Put it into Practice: To use Emotional Energy in your everyday life, you need to discover what produces this energy for you personally. Create a page in your notebook for listing your energy-producers. Here are a few that are on my list:
1. Read positive feedback or notes I have received from readers.
2. Have coffee, dinner or lunch with someone who I find inspiring.
3. Read a book that I find inspiring or motivational–something that really “speaks” to me.
4. Make sure I start my day off with positive emotional energy through my Good Morning routine
5. Ask myself each morning, “Who do I want to be today?” and then remain personally accountable for being the best “me” possible.
Of course we can’t “talk” about energy without including the physical element. However, if you are overwhelmed by the thought of a new health plan, keep reading. Little changes can make a big difference in your energy production. Many of us are aware of the “big steps” we should take, so I have tried to focus on little changes that make a big impact.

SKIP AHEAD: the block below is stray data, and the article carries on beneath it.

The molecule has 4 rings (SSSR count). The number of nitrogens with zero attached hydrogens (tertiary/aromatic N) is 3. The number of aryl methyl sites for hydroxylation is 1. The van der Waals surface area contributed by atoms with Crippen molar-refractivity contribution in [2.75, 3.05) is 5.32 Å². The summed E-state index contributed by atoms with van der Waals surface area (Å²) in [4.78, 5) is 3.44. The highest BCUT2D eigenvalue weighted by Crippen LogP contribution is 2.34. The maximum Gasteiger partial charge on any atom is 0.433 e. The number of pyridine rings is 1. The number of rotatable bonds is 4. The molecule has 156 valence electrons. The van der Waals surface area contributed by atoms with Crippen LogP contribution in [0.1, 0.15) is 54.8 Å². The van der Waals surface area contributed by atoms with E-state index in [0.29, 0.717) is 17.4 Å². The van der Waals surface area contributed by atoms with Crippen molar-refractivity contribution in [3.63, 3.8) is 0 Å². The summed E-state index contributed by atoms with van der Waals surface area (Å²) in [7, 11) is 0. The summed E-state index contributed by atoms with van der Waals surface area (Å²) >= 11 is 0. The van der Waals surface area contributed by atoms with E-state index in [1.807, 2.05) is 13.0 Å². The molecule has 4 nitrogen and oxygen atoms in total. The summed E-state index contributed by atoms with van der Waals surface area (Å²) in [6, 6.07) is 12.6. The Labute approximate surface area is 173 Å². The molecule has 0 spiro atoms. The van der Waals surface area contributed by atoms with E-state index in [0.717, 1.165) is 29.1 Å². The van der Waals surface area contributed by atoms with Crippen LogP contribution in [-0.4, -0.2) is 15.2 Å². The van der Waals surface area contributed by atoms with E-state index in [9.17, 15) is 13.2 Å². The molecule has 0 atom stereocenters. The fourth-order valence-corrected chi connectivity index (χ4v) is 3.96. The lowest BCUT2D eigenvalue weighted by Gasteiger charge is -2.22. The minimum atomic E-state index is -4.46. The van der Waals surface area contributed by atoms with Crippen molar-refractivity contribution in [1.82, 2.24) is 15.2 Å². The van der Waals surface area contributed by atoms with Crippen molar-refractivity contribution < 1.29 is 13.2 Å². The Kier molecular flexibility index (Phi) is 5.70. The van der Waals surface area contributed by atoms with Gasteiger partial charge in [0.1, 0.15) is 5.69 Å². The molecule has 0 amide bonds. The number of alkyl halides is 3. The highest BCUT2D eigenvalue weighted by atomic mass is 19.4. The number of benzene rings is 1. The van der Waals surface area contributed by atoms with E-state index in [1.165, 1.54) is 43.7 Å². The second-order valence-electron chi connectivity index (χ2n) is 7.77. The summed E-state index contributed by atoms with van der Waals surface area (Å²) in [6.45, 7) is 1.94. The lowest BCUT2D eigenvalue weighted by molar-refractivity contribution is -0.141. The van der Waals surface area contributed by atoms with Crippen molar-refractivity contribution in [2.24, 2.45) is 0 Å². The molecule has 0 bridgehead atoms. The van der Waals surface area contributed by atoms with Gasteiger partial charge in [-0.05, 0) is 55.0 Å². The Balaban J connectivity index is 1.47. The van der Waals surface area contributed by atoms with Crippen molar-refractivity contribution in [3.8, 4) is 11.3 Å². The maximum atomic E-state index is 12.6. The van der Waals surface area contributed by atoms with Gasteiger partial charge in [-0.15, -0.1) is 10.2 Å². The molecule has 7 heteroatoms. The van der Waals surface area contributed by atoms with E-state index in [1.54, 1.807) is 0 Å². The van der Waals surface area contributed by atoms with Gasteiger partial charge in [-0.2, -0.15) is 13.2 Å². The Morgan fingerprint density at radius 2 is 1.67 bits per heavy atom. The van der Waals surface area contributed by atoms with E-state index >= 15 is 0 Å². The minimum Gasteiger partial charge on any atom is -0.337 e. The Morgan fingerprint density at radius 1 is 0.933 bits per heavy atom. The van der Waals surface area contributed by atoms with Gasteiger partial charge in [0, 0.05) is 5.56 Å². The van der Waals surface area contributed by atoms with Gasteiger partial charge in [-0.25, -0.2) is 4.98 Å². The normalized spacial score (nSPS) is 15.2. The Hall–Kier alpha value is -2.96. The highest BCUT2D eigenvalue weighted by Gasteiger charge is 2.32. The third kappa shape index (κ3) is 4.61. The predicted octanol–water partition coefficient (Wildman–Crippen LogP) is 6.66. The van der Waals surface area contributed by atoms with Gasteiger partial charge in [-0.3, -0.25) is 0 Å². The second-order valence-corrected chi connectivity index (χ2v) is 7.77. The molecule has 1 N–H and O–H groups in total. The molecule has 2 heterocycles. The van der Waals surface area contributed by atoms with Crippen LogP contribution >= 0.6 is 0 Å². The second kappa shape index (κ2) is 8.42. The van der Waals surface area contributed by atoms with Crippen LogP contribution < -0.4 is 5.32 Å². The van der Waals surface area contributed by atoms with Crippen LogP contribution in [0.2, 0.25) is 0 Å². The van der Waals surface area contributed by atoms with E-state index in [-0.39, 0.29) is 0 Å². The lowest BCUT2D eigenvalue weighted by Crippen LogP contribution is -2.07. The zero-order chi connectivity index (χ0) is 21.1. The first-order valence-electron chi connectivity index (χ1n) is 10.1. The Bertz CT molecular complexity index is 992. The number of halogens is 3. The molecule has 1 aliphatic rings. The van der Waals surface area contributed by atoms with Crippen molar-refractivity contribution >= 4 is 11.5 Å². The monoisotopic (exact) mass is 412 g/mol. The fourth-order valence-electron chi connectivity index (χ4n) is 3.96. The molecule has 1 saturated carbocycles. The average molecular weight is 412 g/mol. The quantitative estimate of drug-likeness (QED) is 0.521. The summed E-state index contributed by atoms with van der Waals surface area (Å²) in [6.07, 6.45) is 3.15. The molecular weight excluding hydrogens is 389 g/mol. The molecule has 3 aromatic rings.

Sleep preparation:Make sure that you stop eating at least 3 hours prior to going to sleep to allow everything to digest. Avoid caffeinated beverages after dinner. Make your room “sleep friendly” by turning off the television and playing relaxing music.
The affects of food: Since food is our primary energy source, it makes sense that good food will produce good energy and poor choices will effect us negatively. Reduce refined sugar in your diet as much as possible. Avoid meals that are high in carbs during the second half of the day and focus instead on protein. Protein provides more stable energy than carbs which keep our body going like a roller coaster!
Reduce starches and breads: Bread, rolls, bagels, pasta — starches often slow people down. Try going a week or two with minimal starches and see if this helps your energy level. You can conduct the same experiment with caffeine.
Pop those vitamins: At minimum take a good daily vitamin. While you may not see a huge change, over long term usage, this can help prevent many of the conditions that sap energy. The key here is consistency. Choose something you do daily and put your vitamins and a bottled water next to that item. Examples: next to car keys, toothbrush, coffee maker, computer.